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Oh, Why Can’t a Woman Be More Like a Man?

Feb
21
2005

One of the more depressing problems that American feminists have always faced is the sad reality that, as British novelist A.S. Byatt once said, there are always women ready to join forces with the other side.
Byatt – who is a woman — didn’t mean that in pop-culture Venus/Mars which is, sadly and maddeningly, what feminist principles have been reduced to in American culture. No, Byatt – a keen observer of the similarities between the real and the formulaic in life and in fiction — is saying that there will always be women happy to support the status quo and to accept the small gains given them in the name of peaceful, gradual protest. Because, at heart, they really aren’t interested in change, only in negotiated settlements. They got theirs. The rest of us are on our own.


I was reminded of this when I read Sally Quinn’s piece in The Washington Post on Harvard President Lawrence Summers. Professor Higgins – er, sorry, I mean President Summers released the transcript of his little talk on gender inequality last week and his pal Sally stepped right up to bat clean-up.
Nice of her. But not exactly unexpected. See, when the conservatives say that the Liberal media elite closes ranks to defend its own and, in doing so, corrupts its intellectual traditions and its professional ethos, they are right. When it came time to undo Howard Dean, Mrs. Mike Nichols was called in to ask Dean’s wife about her name. Now that Summers is under attack, Mrs. Ben Bradlee (he’s a Harvard man, dontcha know) is doing the honors.
See, Professor Higgins – so sorry, I don’t know why I keep confusing the two – qualified his most egregious comments with the phrase “to provoke” his audience. Which means he doesn’t really believe women are innately inferior to men in the hard sciences. He was just saying that. To be provocative. So we could have a healthy debate. And his friend Sally thinks that’s just fine.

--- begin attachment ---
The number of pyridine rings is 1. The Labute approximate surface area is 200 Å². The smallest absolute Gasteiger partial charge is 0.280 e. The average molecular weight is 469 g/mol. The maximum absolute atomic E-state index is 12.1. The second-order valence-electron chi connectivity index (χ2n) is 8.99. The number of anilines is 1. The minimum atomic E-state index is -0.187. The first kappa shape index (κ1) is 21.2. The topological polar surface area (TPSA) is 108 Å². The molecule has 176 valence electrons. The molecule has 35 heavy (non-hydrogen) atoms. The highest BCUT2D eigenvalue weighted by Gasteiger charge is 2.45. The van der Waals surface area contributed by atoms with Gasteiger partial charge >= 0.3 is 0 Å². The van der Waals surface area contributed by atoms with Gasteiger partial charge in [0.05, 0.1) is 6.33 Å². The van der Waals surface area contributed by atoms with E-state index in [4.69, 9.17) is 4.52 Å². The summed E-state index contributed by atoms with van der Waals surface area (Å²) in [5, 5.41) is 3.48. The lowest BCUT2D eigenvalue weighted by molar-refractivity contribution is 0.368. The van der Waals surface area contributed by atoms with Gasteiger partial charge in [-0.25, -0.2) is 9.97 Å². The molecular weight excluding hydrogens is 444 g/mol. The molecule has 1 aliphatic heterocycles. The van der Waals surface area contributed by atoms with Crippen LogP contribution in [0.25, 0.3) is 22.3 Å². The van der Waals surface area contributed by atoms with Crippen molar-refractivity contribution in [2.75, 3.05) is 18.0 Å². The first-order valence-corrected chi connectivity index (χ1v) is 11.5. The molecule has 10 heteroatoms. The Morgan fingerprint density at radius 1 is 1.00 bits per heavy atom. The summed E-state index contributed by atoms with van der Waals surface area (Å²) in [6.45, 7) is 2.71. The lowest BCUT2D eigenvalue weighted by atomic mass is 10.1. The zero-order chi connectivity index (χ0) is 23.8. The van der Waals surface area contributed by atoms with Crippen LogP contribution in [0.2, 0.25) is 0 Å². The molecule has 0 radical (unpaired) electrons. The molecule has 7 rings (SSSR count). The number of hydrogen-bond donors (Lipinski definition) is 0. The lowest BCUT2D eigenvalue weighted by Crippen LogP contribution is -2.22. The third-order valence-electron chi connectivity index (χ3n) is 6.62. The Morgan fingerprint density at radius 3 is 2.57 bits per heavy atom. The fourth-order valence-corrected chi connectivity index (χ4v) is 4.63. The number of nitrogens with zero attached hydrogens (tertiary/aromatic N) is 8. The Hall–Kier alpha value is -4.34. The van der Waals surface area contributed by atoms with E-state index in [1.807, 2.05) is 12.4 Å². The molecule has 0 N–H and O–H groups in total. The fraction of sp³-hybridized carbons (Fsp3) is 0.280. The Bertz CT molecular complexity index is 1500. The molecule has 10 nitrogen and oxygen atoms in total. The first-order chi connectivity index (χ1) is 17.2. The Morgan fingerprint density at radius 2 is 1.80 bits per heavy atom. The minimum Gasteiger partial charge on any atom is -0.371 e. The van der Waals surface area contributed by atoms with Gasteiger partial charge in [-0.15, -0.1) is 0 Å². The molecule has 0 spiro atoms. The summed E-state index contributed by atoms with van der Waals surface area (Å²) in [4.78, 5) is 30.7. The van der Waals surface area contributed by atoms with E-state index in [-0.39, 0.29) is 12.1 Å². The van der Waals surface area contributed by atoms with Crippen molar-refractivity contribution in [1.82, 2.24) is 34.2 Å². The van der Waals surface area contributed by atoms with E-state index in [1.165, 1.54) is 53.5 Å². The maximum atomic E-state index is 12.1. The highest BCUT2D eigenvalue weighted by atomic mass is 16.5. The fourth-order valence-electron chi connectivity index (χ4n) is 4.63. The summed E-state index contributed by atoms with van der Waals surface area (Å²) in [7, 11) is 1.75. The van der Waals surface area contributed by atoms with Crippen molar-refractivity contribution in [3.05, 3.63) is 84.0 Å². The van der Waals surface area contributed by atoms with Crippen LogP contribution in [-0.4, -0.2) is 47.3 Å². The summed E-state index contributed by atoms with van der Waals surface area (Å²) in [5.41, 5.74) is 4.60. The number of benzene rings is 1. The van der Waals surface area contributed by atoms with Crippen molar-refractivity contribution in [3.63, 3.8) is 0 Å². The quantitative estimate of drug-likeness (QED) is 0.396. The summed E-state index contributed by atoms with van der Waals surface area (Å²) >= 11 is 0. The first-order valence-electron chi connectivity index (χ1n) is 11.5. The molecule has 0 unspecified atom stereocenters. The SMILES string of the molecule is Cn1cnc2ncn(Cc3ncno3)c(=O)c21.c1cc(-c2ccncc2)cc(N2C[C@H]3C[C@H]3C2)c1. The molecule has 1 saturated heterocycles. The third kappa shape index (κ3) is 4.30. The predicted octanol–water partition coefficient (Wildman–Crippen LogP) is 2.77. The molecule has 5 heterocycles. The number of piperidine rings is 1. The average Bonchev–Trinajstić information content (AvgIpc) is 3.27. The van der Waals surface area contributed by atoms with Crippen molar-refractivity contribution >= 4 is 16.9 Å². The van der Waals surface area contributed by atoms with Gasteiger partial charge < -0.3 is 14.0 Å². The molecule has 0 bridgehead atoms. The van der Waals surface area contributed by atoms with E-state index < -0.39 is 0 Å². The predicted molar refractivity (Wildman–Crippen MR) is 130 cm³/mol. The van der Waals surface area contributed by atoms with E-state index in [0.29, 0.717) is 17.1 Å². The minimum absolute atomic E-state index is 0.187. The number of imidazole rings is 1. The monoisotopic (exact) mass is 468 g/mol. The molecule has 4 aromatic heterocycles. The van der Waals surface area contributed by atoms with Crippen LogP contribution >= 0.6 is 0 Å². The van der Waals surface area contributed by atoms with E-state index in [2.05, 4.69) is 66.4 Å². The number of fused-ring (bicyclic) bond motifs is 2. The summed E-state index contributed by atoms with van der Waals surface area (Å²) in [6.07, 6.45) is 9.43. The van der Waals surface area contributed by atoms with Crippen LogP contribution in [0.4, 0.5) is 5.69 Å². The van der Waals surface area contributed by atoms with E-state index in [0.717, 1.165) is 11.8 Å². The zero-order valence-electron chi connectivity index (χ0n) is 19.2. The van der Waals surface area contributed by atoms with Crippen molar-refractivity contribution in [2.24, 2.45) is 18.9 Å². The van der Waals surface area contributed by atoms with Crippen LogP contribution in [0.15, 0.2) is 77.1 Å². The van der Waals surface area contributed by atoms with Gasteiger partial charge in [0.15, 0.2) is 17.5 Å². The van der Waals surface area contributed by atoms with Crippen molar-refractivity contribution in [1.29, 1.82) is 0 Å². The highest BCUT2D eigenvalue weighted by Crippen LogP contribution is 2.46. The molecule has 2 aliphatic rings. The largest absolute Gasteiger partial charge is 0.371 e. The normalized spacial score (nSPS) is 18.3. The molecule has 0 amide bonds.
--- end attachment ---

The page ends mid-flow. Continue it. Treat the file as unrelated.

Okay. I get it. He was just joking. It wasn’t serious. After all, big old Larry , he don’t know nothin’ ’bout teaching no co-eds. He means well. He’s just clumsy. And he wants the best for you girls, he really does.
Please.
I recently read another “joke” along these lines. It was about me. Cory Johnson, a former Silicon Valley reporter, off to be a hedge-fund manager, was praising the work of another on-line colleague (I’m not going to bother naming because it will only drive traffic to his site and I’m plenty pissed about the whole thing). “You’re the man Chris Nolan could have been,” Johnson is quoted as saying, proving with one stupid sexist remark that he is more than qualified for the enlightened confines of Wall Street.
Yup. That other writer and his site is going to be the man I could have been. But I’m no man.
What’s really being said here is flatly insulting: Were I a man, I’d be better at my job. That this remark precedes a brief description of my career that makes it sound like I’ve spent the past five years getting my nails done and traveling the world and have just recently applied myself to stand alone journalism having turned down an opportunity to work with my on-line colleague.
In an attempt to ameliorate his mistake the website writer has added a back-handed apology which isn’t any better or different from the apology Larry Summers has offered. Johnson, he’s written in an up date “meant ‘the man’ in the colloquial sense of becoming an authority, not in the gender sense.”
Right. The colloquial sense. That’s casual usage that implies an understanding of the cultural references with which the phrase is imbued. Here’s what that means: Men have authority by virtue of the gender. Women aren’t authorities, of course. And in the eyes of these two men, they never will be. As we all know there are innate differences.
We’re back where we started, aren’t we? Only I’m not joining the other side. Neither should you, sister.
SIDEPOINT: Sally Quinn may have signed up with the Harvard boys but out here on the West Coast, Susan Estrich is taking on yet another product of Harvard University, Mr. Michael Kinsley, editor of the LATimes op-ed page.
Writing in the DCExaminer – sister pub to our own SFExaminer – Estrich is taking Kinsley to task for not having more women pundits on the LATimes OpEd page. Why Estrich is limiting herself to the LATimes is beyond me. But it’s a start.

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